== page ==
Bayen and his policy researchers said traffic-calming measures, like those Ansley Park uses, are a practical solution.
“Long-term, we see a lot of resistance happening already, by changing their own traffic patterns, making it harder to drive through their neighborhood,” Bayen said.
Bolen agrees that navigation apps are not going anywhere, so finding solutions to negative impacts is key.
“It’s not about keeping people from cutting through, just about insuring that everyone does it safely,” Bolen said.
As the East Coast braces for Hurricane Florence to hit Thursday, several airlines have issued travel advisories.
Here is the list of airlines that have waived fees as of Monday evening:American Airlines
American Airlines will waive its change/cancellation fee if you are traveling through Sept. 16 at one of these airports:
The waived fees are valid if you booked your ticket by Sept. 10.Delta Air Lines
The Atlanta-based airline is waiving fees for flights scheduled from Sept. 13 to 16 to these airports: Charleston, South Carolina; Fayetteville, North Carolina; Greensboro, North Carolina; Jacksonville, North Carolina; Myrtle Beach, South Carolina; New Bern, North Carolina; Norfolk, Virginia; Newport News, Virginia; Raleigh-Durham, North Carolina; Richmond, Virginia; Savannah, Georgia; and Wilmington, North Carolina.
The offer is valid for tickets booked by Sept. 10 and tickets must be reissued by Sept. 20.
The airline said it is also capping air fares for flights from certain cities. The fare cap is $299 each way in coach class for flights to Atlanta from coastal cities in Georgia, South Carolina, North Carolina and Virginia through Sept. 16. Some fares may be less.
The fare caps for flights from inland cities such as Raleigh-Durham are higher, up to $599 each way for coach class to the West Coast.Frontier Airlines
Frontier Airlines said it has enacted guidelines through Sept. 16 at airports in Charleston, South Carolina; Charlotte, North Carolina; Greenville-Spartanburg, South Carolina; Myrtle Beach, South Carolina; Norfolk, Virginia; Raleigh-Durham, North Carolina; and Savannah, Georgia.
The airline has not specifically outlined what the guidelines are or if it is waiving fees.JetBlue
JetBlue will waive fees and fare differences for flights that are traveling in Charleston, South Carolina; Charlotte, North Carolina; Raleigh-Durham, North Carolina; and Richmond, Virginia.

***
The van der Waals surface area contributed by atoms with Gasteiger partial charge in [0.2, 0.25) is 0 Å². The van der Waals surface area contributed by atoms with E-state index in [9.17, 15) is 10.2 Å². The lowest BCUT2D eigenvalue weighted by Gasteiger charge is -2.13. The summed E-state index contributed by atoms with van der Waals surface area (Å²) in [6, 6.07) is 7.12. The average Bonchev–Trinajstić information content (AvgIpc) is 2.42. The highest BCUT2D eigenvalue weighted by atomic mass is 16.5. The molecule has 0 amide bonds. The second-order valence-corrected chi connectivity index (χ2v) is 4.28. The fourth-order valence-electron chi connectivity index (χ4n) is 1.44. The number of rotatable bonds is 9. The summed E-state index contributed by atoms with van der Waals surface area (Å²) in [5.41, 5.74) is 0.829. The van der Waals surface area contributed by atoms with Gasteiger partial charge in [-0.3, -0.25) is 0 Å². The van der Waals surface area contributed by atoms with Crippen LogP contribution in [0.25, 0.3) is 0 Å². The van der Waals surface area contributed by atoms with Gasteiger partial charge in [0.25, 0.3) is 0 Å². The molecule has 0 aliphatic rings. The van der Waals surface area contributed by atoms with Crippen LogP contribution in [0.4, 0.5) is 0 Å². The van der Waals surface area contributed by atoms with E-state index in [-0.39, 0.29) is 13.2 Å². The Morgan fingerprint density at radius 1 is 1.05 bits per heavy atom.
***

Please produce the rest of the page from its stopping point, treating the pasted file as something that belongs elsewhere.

Their customers have until Sept. 20 to reschedule if they originally booked flights before Sept. 10. You can rebook online at jetblue.com or call 1-800-JETBLUE.Southwest Airlines
Southwest Airlines said flights for Charleston, South Carolina; Charlotte, North Carolina; Greenville-Spartanburg, South Carolina; Norfolk/Virginia Beach, Virginia; Raleigh-Durham, North Carolina; and Richmond, Virginia, could be impacted.
Anyone with flights into or out of those airports from Sept. 11 to 17 can rebook without paying an additional charge. Customers can reschedule their flights online or by calling 1-800-435-9792.Spirit Airlines
Spirit Airlines said it is waiving the fees for flights at Asheville, North Carolina; Greensboro, North Carolina; Myrtle Beach, South Carolina; and Richmond, Virginia. The original travel dates must be from Sept. 12 to 16.
Customers must rebook their flight by Sept. 20 or a fare difference may apply.
– Information from The Atlanta Journal-Constitution was used in this report.
Two parents in Orlando are upset after they say their children were stranded in Atlanta without their knowledge while the children were flying as unaccompanied minors on a Frontier Airlines flight from Iowa.
They say no one contacted them after the plane carrying their children was diverted to Hartsfield-Jackson Atlanta International Airport due to weather and that Denver-based Frontier should have called them to ask if it was okay to drive the children to a hotel before they decided to make that move.
Etta, age 7, and Carter, age 9, were flying July 22 from a visit to see their grandparents in Des Moines, Iowa, back home to Orlando, scheduled to arrive at 10:46 p.m.
But storms in Orlando caused a ground stop, and the flight diverted to Atlanta late at night.
The children stayed at a hotel with an airline worker and shared a room with four other children. It was the children’s first flight without their parents.